Precious metals shine,energy complex dull amidst a weak start to commodities in 2014

London (Jan 11)   Commodities complex witnessed a weak start in 2014 with energy, base metals complex suffering losses while precious metals, livestock posted gains.This signals the possibility of a weak January performance in commodities unlike previous years which witnessed strong performances, according to Ole S Hansen, Head of commodity strategy at Saxo Bank.

After energy complex led lower by WTI crude oil- industrial metals were the second worst performing sector due to concerns about the strength of growth and financial stability in China.

All four precious metals can somewhat surprisingly, at least when it comes to gold and silver, be found at the top of the performance table so far this January and the far worse than expected US job report created some additional support. Both coffee varieties of Arabica and Robusta are the other two strong performers together with Live Cattle where the price has reacted positively to the coldest US winter in 20 years which has raised the spectre of lower beef production due to a slowdown in weight gain, Ole S Hansen noted.

Crude Oil
WTI crude oil dropped to an eight-month low after slumping by almost 10 percent since December 27 on a combination of ample supply and bullish projection for a continued rise in domestic US production. Brent crude has been better supported and this has resulted in its price premium over WTI rising to USD 14 per barrel. The market is still not fully convinced that the recent pick-up in production from Libya will last with the eastern part of the oil rich country still not seeing any progress towards solving issues between the government and local leaders.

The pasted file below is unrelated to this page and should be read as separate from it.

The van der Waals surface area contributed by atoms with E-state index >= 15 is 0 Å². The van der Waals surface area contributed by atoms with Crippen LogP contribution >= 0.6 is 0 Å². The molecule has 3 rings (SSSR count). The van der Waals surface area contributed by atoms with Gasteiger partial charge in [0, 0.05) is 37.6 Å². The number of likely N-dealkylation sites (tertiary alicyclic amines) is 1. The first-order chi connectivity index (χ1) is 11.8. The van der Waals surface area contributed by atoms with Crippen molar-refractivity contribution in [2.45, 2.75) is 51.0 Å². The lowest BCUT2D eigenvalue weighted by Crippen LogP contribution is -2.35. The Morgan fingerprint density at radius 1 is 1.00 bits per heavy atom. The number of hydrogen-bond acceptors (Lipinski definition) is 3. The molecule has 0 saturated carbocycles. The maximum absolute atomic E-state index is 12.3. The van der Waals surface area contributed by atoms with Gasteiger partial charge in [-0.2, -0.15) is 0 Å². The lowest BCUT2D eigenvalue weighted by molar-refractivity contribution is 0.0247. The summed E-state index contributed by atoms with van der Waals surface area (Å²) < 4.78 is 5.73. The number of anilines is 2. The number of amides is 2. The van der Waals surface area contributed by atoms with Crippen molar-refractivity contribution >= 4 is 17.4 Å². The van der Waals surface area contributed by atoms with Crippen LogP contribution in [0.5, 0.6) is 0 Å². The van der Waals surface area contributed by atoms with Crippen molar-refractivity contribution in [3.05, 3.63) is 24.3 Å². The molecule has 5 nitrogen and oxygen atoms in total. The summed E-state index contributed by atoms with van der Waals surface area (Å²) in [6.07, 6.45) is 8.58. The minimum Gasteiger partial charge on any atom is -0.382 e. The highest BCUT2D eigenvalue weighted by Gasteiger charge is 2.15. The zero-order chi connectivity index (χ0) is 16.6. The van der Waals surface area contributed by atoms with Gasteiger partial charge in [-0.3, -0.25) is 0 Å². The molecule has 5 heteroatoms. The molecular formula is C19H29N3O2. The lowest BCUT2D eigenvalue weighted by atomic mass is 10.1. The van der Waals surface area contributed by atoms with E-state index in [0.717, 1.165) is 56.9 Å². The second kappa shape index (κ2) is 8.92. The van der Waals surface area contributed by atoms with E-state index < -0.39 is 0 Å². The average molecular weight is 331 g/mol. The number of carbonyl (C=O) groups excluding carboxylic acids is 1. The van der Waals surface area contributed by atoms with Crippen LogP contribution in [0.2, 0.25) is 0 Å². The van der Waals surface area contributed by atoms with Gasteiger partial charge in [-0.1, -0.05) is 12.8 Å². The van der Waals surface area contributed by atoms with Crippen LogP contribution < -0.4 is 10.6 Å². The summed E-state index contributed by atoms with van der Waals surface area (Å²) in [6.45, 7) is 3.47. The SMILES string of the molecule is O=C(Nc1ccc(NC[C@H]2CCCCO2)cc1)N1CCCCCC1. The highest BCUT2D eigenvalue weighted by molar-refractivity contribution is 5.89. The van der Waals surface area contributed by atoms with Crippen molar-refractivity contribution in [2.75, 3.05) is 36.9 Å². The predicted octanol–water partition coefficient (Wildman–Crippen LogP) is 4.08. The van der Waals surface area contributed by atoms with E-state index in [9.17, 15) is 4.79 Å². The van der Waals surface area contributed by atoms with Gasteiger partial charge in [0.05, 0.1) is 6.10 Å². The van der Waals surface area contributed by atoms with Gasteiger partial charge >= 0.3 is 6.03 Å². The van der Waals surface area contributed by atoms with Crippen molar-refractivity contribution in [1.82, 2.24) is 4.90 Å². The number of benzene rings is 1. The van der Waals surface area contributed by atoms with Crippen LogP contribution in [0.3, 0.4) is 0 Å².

Chinese imports of crude oil grew by the slowest rate in almost a decade in 2013. Oil demand growth from countries like China are currently needed in order to avoid the global oil market becoming too liquid and indications continue to point towards a year of plenty resulting in a lower average oil prices than what has been witnessed in the previous three years.


Gold managed to hold onto the gains recorded during the first week of trading, this despite another flash crash in the futures market last Monday which saw the price drop by more than 30 dollars in a matter of seconds after a significant amount of sell orders were triggered at the same time. The drop from 1245 to 1212.60 on the February future quickly attracted new buyers and the price moved back up rapidly and spent the rest of the week trading relatively calmly around the USD 1230/ounce level.